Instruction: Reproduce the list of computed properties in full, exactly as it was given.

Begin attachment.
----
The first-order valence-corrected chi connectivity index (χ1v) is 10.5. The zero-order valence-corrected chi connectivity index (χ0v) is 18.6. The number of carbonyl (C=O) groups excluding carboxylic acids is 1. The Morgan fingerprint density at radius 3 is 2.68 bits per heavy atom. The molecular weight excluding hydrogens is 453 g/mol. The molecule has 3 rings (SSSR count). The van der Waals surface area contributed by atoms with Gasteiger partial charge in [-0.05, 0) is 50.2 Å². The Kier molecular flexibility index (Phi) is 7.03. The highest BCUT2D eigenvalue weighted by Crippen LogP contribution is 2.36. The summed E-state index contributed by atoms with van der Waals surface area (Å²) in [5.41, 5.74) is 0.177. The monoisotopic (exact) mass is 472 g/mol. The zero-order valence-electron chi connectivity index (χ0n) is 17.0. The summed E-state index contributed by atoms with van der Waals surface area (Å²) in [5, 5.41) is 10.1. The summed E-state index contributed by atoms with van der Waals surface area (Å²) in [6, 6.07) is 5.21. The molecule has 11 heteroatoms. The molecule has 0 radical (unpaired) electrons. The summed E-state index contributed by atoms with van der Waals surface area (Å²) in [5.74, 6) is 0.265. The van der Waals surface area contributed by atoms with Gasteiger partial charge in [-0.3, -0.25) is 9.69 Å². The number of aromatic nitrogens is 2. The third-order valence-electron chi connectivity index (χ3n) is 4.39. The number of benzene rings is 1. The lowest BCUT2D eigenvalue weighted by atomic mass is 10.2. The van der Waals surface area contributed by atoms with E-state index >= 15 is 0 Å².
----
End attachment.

The first-order valence-corrected chi connectivity index (χ1v) is 10.5. The zero-order valence-corrected chi connectivity index (χ0v) is 18.6. The number of carbonyl (C=O) groups excluding carboxylic acids is 1. The Morgan fingerprint density at radius 3 is 2.68 bits per heavy atom. The molecular weight excluding hydrogens is 453 g/mol. The molecule has 3 rings (SSSR count). The van der Waals surface area contributed by atoms with Gasteiger partial charge in [-0.05, 0) is 50.2 Å². The Kier molecular flexibility index (Phi) is 7.03. The highest BCUT2D eigenvalue weighted by Crippen LogP contribution is 2.36. The summed E-state index contributed by atoms with van der Waals surface area (Å²) in [5.41, 5.74) is 0.177. The monoisotopic (exact) mass is 472 g/mol. The zero-order valence-electron chi connectivity index (χ0n) is 17.0. The summed E-state index contributed by atoms with van der Waals surface area (Å²) in [5, 5.41) is 10.1. The summed E-state index contributed by atoms with van der Waals surface area (Å²) in [6, 6.07) is 5.21. The molecule has 11 heteroatoms. The molecule has 0 radical (unpaired) electrons. The summed E-state index contributed by atoms with van der Waals surface area (Å²) in [5.74, 6) is 0.265. The van der Waals surface area contributed by atoms with Gasteiger partial charge in [-0.3, -0.25) is 9.69 Å². The number of aromatic nitrogens is 2. The third-order valence-electron chi connectivity index (χ3n) is 4.39. The number of benzene rings is 1. The lowest BCUT2D eigenvalue weighted by atomic mass is 10.2. The van der Waals surface area contributed by atoms with E-state index >= 15 is 0 Å².